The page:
Amnesty International is calling on Qatar to urgently investigate abuses in the private security sector.
Several security guards in Qatar are being forced to work more 12-hour shifts a day with no breaks or a day-off, a new report by Amnesty International has found.
“The security guards, all migrant workers, described routinely working 12 hours per day, seven days a week, often for months or even years on end without a day off,” the report stated.
“Most said their employers refused to respect the weekly rest day which is required by Qatari law, and workers who took their day off faced being punished with arbitrary wage deductions.”
One guard described his work in the Gulf nation as “survival of the fittest,” Amnesty added.
In the newly released ‘They think that we’re machines’ report, the rights group spoke to more than 34 current or former employees of eight private companies in the nation between April 2021 and February 2022 to document their experiences, which they described as ‘forced labour.’
The report says some of the companies which are responsible for ‘inhumane abuses’ are in charge of several infrastructure projects that will be essential for the FIFA 2022 World Cup, such as hotels, transport systems, and sports facilities.
⏰ Excessive working hours
❌ Denial of rest days
💸 Inadequate pay
— Amnesty International (@amnesty) April 9, 2022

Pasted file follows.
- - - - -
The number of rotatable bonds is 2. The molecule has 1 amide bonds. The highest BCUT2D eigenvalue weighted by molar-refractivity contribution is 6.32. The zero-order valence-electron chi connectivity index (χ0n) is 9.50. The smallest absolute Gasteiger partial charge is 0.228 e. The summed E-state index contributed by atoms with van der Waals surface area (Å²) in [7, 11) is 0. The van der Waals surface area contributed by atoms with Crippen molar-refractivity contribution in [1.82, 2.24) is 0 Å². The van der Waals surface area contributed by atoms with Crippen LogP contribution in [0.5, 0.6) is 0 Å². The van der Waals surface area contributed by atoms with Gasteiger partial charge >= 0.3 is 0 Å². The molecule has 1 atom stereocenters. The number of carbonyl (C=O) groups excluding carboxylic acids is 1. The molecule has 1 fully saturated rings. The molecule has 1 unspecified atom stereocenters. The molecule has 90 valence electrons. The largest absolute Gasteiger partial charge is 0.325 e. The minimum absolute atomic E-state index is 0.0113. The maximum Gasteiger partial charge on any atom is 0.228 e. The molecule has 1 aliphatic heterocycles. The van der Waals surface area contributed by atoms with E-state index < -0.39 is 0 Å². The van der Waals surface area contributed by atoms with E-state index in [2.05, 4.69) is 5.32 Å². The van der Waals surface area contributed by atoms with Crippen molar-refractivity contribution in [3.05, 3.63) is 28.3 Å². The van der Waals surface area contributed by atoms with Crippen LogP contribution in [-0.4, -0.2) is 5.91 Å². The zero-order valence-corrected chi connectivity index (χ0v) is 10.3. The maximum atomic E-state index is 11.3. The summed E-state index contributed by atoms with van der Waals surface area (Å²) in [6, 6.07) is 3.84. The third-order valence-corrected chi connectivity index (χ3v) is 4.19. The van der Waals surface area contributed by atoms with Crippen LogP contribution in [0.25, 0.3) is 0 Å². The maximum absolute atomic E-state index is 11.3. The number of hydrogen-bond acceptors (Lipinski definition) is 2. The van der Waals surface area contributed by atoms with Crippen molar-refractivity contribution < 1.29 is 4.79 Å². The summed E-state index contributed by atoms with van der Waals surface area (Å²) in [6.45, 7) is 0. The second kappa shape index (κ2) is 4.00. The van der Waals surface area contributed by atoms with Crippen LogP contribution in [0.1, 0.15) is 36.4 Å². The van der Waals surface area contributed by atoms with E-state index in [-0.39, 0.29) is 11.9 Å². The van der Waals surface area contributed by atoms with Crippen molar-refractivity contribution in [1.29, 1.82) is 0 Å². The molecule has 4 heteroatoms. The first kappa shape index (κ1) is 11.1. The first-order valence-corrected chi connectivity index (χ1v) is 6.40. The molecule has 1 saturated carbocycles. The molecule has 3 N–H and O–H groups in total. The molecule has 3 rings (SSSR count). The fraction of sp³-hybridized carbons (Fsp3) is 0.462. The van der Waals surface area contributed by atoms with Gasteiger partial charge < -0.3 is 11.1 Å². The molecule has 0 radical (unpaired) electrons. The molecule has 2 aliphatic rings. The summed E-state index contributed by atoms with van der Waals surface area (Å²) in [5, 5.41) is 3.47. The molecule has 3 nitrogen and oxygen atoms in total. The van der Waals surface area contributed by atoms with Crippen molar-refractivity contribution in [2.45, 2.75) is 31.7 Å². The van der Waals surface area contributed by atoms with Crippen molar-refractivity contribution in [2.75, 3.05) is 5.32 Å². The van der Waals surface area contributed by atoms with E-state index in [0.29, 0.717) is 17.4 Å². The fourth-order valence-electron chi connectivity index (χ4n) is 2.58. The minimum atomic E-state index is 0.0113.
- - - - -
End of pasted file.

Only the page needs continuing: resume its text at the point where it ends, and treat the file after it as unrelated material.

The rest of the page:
The organisation revealed that three of the companies “have provided security for FIFA tournaments, including the 2020 FIFA Club World Cup, which was postponed to 2021, and the 2021 FIFA Arab Cup.”
“They would say we don’t have enough security, so you have to work. We didn’t have any option. If your supervisor says go to duty you have to go, or they cut your salary,” one Kenyan worker told the rights group.
He added that he used to leave his accommodation at 6.30 am and return at 8 pm, often working for months without a single day off. Abdul, another worker from Bangladesh, worked in Doha from 2018 to mid-2021 and has allegedly not taken one day off during the three years he worked.
“Imagine working a 12-hour shift then being driven to the training centre, then you do training for eight hours. All night. They think that we’re machines,” Zeke, a Ugandan guard who worked at the FIFA Club World Cup in February 2021, told Amnesty International.
According to Article 73 of Qatari labour law, the maximum working hours throughout the year, apart from Ramadan, are 48 hours per week, with a maximum of eight hours per day. In addition, one day must be taken off a week to ensure the well-being of workers.
— وزارة العمل (@MOLQTR) April 9, 2022
However, several of the country’s labour laws and reforms are not being effectively implemented, allowing for such abuses to happen due to a power imbalance between workers and their employers.
Amnesty states that for the security guards to take the rest day that they were legally entitled to, they had to seek express permission from their employers, which was often refused. Those who took the day off without permission usually got their wages deducted, amounting to what is described as forced labour by the International Labour Organization (ILO).